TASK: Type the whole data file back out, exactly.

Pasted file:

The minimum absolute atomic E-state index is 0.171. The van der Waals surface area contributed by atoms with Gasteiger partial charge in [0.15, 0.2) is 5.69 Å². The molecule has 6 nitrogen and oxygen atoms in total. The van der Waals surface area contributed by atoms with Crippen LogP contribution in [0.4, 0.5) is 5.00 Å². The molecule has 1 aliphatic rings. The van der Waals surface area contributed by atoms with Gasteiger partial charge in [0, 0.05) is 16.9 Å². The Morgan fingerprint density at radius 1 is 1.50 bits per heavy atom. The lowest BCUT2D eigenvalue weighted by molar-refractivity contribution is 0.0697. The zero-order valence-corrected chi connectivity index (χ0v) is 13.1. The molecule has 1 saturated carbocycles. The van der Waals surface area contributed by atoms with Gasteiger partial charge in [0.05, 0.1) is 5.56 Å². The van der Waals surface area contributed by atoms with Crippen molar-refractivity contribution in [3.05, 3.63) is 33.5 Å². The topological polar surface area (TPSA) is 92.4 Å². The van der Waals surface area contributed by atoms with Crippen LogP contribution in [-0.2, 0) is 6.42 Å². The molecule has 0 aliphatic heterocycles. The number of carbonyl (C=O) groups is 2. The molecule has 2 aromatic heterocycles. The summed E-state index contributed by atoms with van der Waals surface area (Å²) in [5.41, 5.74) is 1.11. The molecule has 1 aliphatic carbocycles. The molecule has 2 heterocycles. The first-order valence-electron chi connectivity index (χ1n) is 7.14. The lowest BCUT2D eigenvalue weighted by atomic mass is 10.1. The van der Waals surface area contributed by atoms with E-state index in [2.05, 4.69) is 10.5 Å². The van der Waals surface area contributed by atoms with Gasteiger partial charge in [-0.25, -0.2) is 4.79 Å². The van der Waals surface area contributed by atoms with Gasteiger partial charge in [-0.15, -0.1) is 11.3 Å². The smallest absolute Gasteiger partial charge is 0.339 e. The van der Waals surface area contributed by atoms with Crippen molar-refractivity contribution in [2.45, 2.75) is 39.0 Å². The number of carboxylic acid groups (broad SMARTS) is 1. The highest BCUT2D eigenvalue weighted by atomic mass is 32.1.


The minimum absolute atomic E-state index is 0.171. The van der Waals surface area contributed by atoms with Gasteiger partial charge in [0.15, 0.2) is 5.69 Å². The molecule has 6 nitrogen and oxygen atoms in total. The van der Waals surface area contributed by atoms with Crippen LogP contribution in [0.4, 0.5) is 5.00 Å². The molecule has 1 aliphatic rings. The van der Waals surface area contributed by atoms with Gasteiger partial charge in [0, 0.05) is 16.9 Å². The Morgan fingerprint density at radius 1 is 1.50 bits per heavy atom. The lowest BCUT2D eigenvalue weighted by molar-refractivity contribution is 0.0697. The zero-order valence-corrected chi connectivity index (χ0v) is 13.1. The molecule has 1 saturated carbocycles. The van der Waals surface area contributed by atoms with Gasteiger partial charge in [0.05, 0.1) is 5.56 Å². The van der Waals surface area contributed by atoms with Crippen molar-refractivity contribution in [3.05, 3.63) is 33.5 Å². The topological polar surface area (TPSA) is 92.4 Å². The van der Waals surface area contributed by atoms with Crippen LogP contribution in [-0.2, 0) is 6.42 Å². The molecule has 0 aliphatic heterocycles. The number of carbonyl (C=O) groups is 2. The molecule has 2 aromatic heterocycles. The summed E-state index contributed by atoms with van der Waals surface area (Å²) in [5.41, 5.74) is 1.11. The molecule has 1 aliphatic carbocycles. The molecule has 2 heterocycles. The first-order valence-electron chi connectivity index (χ1n) is 7.14. The lowest BCUT2D eigenvalue weighted by atomic mass is 10.1. The van der Waals surface area contributed by atoms with E-state index in [2.05, 4.69) is 10.5 Å². The van der Waals surface area contributed by atoms with Gasteiger partial charge in [-0.25, -0.2) is 4.79 Å². The van der Waals surface area contributed by atoms with Gasteiger partial charge in [-0.15, -0.1) is 11.3 Å². The smallest absolute Gasteiger partial charge is 0.339 e. The van der Waals surface area contributed by atoms with Crippen molar-refractivity contribution in [2.45, 2.75) is 39.0 Å². The number of carboxylic acid groups (broad SMARTS) is 1. The highest BCUT2D eigenvalue weighted by atomic mass is 32.1.